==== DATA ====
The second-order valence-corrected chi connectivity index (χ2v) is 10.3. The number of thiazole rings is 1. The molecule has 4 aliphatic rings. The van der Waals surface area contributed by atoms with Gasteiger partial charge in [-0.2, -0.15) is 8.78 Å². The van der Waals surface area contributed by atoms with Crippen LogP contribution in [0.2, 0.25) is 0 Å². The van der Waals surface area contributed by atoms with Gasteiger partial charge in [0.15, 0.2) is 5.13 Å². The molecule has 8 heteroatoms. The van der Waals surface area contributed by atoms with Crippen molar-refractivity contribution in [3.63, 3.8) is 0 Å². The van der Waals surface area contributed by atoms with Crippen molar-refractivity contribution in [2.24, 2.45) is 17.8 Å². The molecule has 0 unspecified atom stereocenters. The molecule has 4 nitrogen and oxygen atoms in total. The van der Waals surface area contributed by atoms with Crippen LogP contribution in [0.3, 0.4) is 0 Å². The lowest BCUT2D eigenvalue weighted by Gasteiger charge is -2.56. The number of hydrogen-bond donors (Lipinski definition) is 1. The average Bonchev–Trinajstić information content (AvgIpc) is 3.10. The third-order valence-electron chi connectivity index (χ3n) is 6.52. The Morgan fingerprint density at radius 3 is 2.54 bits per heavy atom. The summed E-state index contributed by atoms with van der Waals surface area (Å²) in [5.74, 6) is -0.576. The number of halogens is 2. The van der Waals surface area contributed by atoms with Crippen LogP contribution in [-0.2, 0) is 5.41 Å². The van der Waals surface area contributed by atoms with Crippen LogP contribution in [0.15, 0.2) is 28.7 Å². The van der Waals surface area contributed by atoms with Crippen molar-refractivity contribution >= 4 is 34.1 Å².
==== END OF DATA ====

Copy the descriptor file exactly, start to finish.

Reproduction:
The second-order valence-corrected chi connectivity index (χ2v) is 10.3. The number of thiazole rings is 1. The molecule has 4 aliphatic rings. The van der Waals surface area contributed by atoms with Gasteiger partial charge in [-0.2, -0.15) is 8.78 Å². The van der Waals surface area contributed by atoms with Crippen LogP contribution in [0.2, 0.25) is 0 Å². The van der Waals surface area contributed by atoms with Gasteiger partial charge in [0.15, 0.2) is 5.13 Å². The molecule has 8 heteroatoms. The van der Waals surface area contributed by atoms with Crippen molar-refractivity contribution in [3.63, 3.8) is 0 Å². The van der Waals surface area contributed by atoms with Crippen molar-refractivity contribution in [2.24, 2.45) is 17.8 Å². The molecule has 0 unspecified atom stereocenters. The molecule has 4 nitrogen and oxygen atoms in total. The van der Waals surface area contributed by atoms with Crippen LogP contribution in [0.3, 0.4) is 0 Å². The lowest BCUT2D eigenvalue weighted by Gasteiger charge is -2.56. The number of hydrogen-bond donors (Lipinski definition) is 1. The average Bonchev–Trinajstić information content (AvgIpc) is 3.10. The third-order valence-electron chi connectivity index (χ3n) is 6.52. The Morgan fingerprint density at radius 3 is 2.54 bits per heavy atom. The summed E-state index contributed by atoms with van der Waals surface area (Å²) in [5.74, 6) is -0.576. The number of halogens is 2. The van der Waals surface area contributed by atoms with Crippen LogP contribution in [-0.2, 0) is 5.41 Å². The van der Waals surface area contributed by atoms with Crippen LogP contribution in [0.15, 0.2) is 28.7 Å². The van der Waals surface area contributed by atoms with Crippen molar-refractivity contribution >= 4 is 34.1 Å².